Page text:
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On The Heavens   

also reasonable, since everything ceases to move when it comes to

its proper place, but the body whose path is the circle has one and

the same place for starting-point and goal.


Having established these distinctions, we may now proceed to the

question whether the heaven is ungenerated or generated,

indestructible or destructible. Let us start with a review of the

theories of other thinkers; for the proofs of a theory are

difficulties for the contrary theory. Besides, those who have first

heard the pleas of our adversaries will be more likely to credit the

assertions which we are going to make. We shall be less open to the

charge of procuring judgement by default. To give a satisfactory

decision as to the truth it is necessary to be rather an arbitrator

than a party to the dispute.

That the world was generated all are agreed, but, generation over,

some say that it is eternal, others say that it is destructible like

any other natural formation. Others again, with Empedliocles of

Acragas and Heraclitus of Ephesus, believe that there is alternation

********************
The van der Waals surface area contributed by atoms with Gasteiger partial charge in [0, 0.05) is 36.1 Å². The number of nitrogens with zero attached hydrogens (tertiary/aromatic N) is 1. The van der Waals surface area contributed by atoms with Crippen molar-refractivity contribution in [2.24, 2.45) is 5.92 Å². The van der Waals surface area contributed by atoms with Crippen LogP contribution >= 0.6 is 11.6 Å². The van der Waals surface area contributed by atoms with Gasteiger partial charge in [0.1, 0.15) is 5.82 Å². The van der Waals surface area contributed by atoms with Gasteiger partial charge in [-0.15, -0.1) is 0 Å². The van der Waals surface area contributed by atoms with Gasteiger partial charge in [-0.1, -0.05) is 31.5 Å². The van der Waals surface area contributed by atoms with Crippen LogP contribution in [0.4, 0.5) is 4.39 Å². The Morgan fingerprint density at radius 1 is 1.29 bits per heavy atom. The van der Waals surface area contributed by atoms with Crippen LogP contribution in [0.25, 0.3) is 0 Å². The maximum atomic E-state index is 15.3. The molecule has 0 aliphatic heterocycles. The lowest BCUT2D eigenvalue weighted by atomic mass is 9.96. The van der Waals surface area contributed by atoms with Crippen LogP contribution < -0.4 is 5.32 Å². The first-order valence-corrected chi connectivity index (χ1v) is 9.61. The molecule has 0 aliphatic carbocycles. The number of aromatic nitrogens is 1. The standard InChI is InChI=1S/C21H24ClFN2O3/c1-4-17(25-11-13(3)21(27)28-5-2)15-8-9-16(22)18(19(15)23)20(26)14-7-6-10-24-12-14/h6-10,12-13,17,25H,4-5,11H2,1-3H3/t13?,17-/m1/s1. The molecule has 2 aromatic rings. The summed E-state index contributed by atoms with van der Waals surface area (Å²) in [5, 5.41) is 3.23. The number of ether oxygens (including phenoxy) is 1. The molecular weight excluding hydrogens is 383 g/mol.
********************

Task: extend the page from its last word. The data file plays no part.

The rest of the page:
in the destructive process, which takes now this direction, now

that, and continues without end.

Now to assert that it was generated and yet is eternal is to

assert the impossible; for we cannot reasonably attribute to

anything any characteristics but those which observation detects in

many or all instances. But in this case the facts point the other way:

generated things are seen always to be destroyed. Further, a thing

whose present state had no beginning and which could not have been

other than it was at any previous moment throughout its entire

duration, cannot possibly be changed. For there will have to be some

cause of change, and if this had been present earlier it would have

made possible another condition of that to which any other condition

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